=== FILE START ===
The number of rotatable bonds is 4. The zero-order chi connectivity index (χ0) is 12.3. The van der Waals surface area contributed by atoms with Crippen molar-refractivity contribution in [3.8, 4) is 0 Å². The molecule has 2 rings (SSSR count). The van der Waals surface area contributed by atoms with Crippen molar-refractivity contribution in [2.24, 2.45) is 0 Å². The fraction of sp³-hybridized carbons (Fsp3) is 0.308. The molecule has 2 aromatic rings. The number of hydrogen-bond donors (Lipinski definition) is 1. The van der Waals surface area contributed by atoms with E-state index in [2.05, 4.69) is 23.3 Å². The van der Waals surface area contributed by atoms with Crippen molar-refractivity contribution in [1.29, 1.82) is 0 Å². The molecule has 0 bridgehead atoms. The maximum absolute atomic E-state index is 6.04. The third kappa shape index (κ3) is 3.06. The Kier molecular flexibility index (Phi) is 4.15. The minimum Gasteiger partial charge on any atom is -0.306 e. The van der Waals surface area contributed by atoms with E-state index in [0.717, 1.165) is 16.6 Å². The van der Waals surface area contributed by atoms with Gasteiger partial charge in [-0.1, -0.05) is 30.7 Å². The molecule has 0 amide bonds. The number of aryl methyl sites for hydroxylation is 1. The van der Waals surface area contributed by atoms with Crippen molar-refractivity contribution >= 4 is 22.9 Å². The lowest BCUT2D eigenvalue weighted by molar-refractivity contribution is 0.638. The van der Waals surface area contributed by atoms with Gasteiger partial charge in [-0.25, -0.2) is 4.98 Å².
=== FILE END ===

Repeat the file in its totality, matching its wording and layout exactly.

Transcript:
The number of rotatable bonds is 4. The zero-order chi connectivity index (χ0) is 12.3. The van der Waals surface area contributed by atoms with Crippen molar-refractivity contribution in [3.8, 4) is 0 Å². The molecule has 2 rings (SSSR count). The van der Waals surface area contributed by atoms with Crippen molar-refractivity contribution in [2.24, 2.45) is 0 Å². The fraction of sp³-hybridized carbons (Fsp3) is 0.308. The molecule has 2 aromatic rings. The number of hydrogen-bond donors (Lipinski definition) is 1. The van der Waals surface area contributed by atoms with E-state index in [2.05, 4.69) is 23.3 Å². The van der Waals surface area contributed by atoms with Crippen molar-refractivity contribution in [1.29, 1.82) is 0 Å². The molecule has 0 bridgehead atoms. The maximum absolute atomic E-state index is 6.04. The third kappa shape index (κ3) is 3.06. The Kier molecular flexibility index (Phi) is 4.15. The minimum Gasteiger partial charge on any atom is -0.306 e. The van der Waals surface area contributed by atoms with E-state index in [0.717, 1.165) is 16.6 Å². The van der Waals surface area contributed by atoms with Gasteiger partial charge in [-0.1, -0.05) is 30.7 Å². The molecule has 0 amide bonds. The number of aryl methyl sites for hydroxylation is 1. The van der Waals surface area contributed by atoms with Crippen molar-refractivity contribution >= 4 is 22.9 Å². The lowest BCUT2D eigenvalue weighted by molar-refractivity contribution is 0.638. The van der Waals surface area contributed by atoms with Gasteiger partial charge in [-0.25, -0.2) is 4.98 Å².